The potential they offer for developing small businesses is particularly relevant to rural women because it enables them to operate locally rather than relocating to places with more reliable power – something social norms often prevent.
Many, like the women in Dooni, start with self-help groups – collectives formed under the aegis of the Indian government’s National Rural Livelihood Mission to empower rural women and reduce poverty. The scheme, started with support from the World Bank, was launched in 2011 and provides a mechanism for the government and development organizations to channel aid and training to rural women. Around 87 million women are members of self-help groups, according to government figures.
The Dooni self-help group began looking for a solution to their electricity problems in 2020 and were put in touch with the IKEA Foundation, a charitable organization linked to the Swedish furniture retailer, which provided money for six solar refrigerators costing 480,000 rupees in total. “Before, half our milk would go bad because of frequent power cuts. Now, even if we have leftover milk, we can sell it the next day and because our wastage is down to almost zero, the profits for most of the women have doubled,” says the dairy’s chair, Meera Devi.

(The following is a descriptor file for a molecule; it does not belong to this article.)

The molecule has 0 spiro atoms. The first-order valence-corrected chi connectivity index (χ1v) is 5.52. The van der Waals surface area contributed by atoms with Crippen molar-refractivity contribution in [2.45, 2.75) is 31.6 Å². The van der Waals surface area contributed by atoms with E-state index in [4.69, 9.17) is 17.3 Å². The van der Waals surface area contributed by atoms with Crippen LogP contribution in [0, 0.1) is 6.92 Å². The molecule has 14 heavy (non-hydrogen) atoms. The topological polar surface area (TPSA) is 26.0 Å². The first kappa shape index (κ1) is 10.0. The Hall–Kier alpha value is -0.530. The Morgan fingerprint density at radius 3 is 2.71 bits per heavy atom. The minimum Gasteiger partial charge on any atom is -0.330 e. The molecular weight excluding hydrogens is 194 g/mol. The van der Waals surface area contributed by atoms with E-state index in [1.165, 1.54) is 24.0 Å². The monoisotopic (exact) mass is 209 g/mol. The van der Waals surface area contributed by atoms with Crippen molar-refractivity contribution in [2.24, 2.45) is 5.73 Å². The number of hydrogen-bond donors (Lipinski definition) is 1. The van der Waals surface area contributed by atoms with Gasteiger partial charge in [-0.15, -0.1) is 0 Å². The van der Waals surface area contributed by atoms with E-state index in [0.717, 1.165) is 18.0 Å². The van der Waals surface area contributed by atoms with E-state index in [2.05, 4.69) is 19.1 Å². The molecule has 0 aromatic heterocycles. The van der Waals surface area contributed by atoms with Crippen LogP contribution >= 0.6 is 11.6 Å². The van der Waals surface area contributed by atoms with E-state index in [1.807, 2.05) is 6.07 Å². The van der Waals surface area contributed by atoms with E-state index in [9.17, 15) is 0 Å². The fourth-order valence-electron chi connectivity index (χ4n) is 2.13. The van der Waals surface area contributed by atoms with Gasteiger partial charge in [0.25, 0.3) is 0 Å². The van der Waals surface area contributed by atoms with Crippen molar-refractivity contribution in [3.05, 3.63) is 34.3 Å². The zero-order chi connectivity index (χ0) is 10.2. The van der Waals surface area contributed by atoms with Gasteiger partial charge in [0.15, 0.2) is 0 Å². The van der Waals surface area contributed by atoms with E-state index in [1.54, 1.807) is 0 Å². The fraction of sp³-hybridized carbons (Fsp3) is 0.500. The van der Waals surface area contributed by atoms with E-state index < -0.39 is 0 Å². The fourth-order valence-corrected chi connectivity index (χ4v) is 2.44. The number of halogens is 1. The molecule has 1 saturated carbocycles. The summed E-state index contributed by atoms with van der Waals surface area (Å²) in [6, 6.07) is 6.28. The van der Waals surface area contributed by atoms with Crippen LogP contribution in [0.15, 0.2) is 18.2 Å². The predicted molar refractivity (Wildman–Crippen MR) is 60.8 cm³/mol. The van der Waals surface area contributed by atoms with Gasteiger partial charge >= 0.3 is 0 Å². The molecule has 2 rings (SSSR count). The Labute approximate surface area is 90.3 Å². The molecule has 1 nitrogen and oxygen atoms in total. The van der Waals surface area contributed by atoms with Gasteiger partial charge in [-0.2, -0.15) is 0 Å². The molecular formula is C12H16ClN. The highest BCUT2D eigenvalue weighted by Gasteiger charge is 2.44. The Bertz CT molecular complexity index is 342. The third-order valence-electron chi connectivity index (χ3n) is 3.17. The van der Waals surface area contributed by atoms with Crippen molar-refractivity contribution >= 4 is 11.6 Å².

‘I have more courage now’
The Indian company that made the solar fridges used in Dooni, Devidayal Solar Solutions, didn’t set out to target women. But founder Tushar Devidayal says it soon became clear that women were behind much of the demand for their fridges. The company also operates in Uganda, Tanzania and Somalia and says more than half its global users are women. “How did we do that? We actually just stumbled upon some value chains that started to make sense for us, and they happen to be predominantly run by women,” says Devidayal.
Devidayal works with Powering Livelihoods, which connects communities with companies that provide solar-powered livelihood solutions, with a focus on rural women. Prachi Singhal, who until recently headed Powering Livelihoods’ gender work, says it’s mostly women who come to the marketing events. “They are excited by the potential,” she says. “They are excited by the scope of a new technology, how the technology can improve their lives, how it can help them save their time.”